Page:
Purpose in marketing: A book review of “Start With Why” by Simon Sinek
Why do some brands inspire more loyalty and success than others? Simon Sinek discusses this question in “Start with Why” – a book that explores the powerful connection between purpose and marketing. The premise is: “People don’t buy what you do, they buy why you do it.”
I don’t think I’ve written a book review since, oh, say, fourth grade. But after reading “Start With Why” by Simon Sinek, I feel compelled to share this marketing book with you.
I’ve found myself thinking about this book for several weeks.
Mr. Sinek starts his book with a question.
Why is it that some companies and some leaders are exponentially more successful than others?
Why is it that some brands inspire such powerful loyalty among their customers?
Consider a few examples…
Many motorcycle riders are so passionate about their Harley-Davidson motorcycles that they have tattooed the company’s logo on their bodies. According to Mr. Sinek, following 9/11, some of Southwest Airline’s customers sent the airline company money because they were “worried” about the airline and wanted it to make sure it survived.
(Can you imagine your customers sending you checks because they’re worried about you?)
The common thread, says Mr. Sinek, is that great companies and great leaders focus on why they do what they do, rather than focusing on what they do.
They’ve figured out, what is our bigger purpose in this world… our cause… our core belief? Why do we get up in the morning, and why should anyone care?
Here are some of the interesting marketing takeaways from the book:
Most companies market themselves backwards.
When most companies market themselves, they start with what they do (products and services) and how they do it. They usually avoid why they do it – probably because most companies aren’t clear on their bigger purpose.
In contrast, great brands and leaders start with why they do what they do. Then, they back up their beliefs with how and what they do. (They walk the talk.)
Mr. Sinek uses Apple as his example.
If Apple were like everyone else, he says, they would market themselves saying, we make great computers, and they’re beautifully designed and easy to use.
But instead, Apple says, in everything we do, we believe in challenging the status quo. We challenge the status quo by making products that are beautifully designed and simple to use. Want to buy our computers… or MP3 players, tablets, or phones?
Apple inspires people, attracting people who want to be a part of their purpose: thinking differently.
Side note: So how can you integrate purpose into your messaging? To me, defining your purpose should be part of developing your brand strategy.
Sharing your “why” is about winning hearts before minds.
When you communicate what you believe, there’s an emotional appeal. Of course, technically, you aren’t actually winning someone’s heart.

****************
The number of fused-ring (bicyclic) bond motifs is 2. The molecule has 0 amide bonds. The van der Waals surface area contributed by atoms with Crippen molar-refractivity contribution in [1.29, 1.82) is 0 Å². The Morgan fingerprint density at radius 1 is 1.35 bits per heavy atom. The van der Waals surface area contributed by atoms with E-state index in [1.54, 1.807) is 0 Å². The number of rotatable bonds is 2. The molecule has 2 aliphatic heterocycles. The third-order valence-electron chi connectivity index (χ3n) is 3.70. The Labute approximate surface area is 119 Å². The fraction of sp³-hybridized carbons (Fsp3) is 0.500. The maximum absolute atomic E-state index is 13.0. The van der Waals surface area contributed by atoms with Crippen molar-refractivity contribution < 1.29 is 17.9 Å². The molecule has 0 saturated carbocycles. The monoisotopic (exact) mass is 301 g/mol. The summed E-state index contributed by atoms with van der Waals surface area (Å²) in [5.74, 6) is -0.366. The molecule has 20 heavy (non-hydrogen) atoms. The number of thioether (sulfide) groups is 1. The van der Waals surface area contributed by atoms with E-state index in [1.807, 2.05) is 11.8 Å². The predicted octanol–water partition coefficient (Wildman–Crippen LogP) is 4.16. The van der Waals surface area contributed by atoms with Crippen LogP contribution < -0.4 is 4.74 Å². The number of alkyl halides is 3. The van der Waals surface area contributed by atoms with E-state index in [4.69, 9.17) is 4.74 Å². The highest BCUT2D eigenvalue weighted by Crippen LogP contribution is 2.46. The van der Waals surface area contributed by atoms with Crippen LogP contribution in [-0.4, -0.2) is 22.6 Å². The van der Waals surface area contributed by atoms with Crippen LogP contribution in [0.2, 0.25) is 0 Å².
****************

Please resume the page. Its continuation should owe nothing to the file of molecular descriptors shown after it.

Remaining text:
When you share your why, you are connecting with a person’s “limbic brain” – the part of the brain that is responsible for feelings (including trust and loyalty), emotions, and all decision making and human behavior.
When you focus on what you do, you’re connecting with the “neo-cortex” – the part of the brain that is responsible for analytical thought and language.
Communicating what you do doesn’t drive behavior. When you start with why you do what you do, you speak to the part of the brain that controls decision-making.
Side note: As a marketer, I know that appealing “to the heart” is critical; though, I had never heard the biological reason for it. I found the explanation in this book to be fascinating.
Your “why” differentiates you.
A company’s differentiation takes place in why and how you do it – not in what and how you do it.
The goal is not to do business with everyone who needs what you have, says Mr. Sinek.
People have a basic human need to belong. Belonging makes us feel connected and safe. To achieve a sense of belonging, people look for ways to be around other people and companies that are like them and share their beliefs. When a company clearly shares what it believes and consumers believe what it believes, consumers want that brand in their lives.
Ultimately, the goal is to do business with people who believe what you believe. If you talk about what you believe, you will attract those who believe what you believe.
Side note: I think that having shared beliefs with your customers is critically important from a working relationship “fit” perspective as well, particularly if you serve clients. Beliefs play a role from start to finish!
Where to learn more
To learn more about “Start with Why” or to purchase the book, please visit the Start With Why website. (Please note, this isn’t an affiliate marketing link. I’m simply sharing this book because it inspired me.)
To watch a TED Talk video on these ideas, check out this TED Talk video featuring Simon Sinek.
Until next time!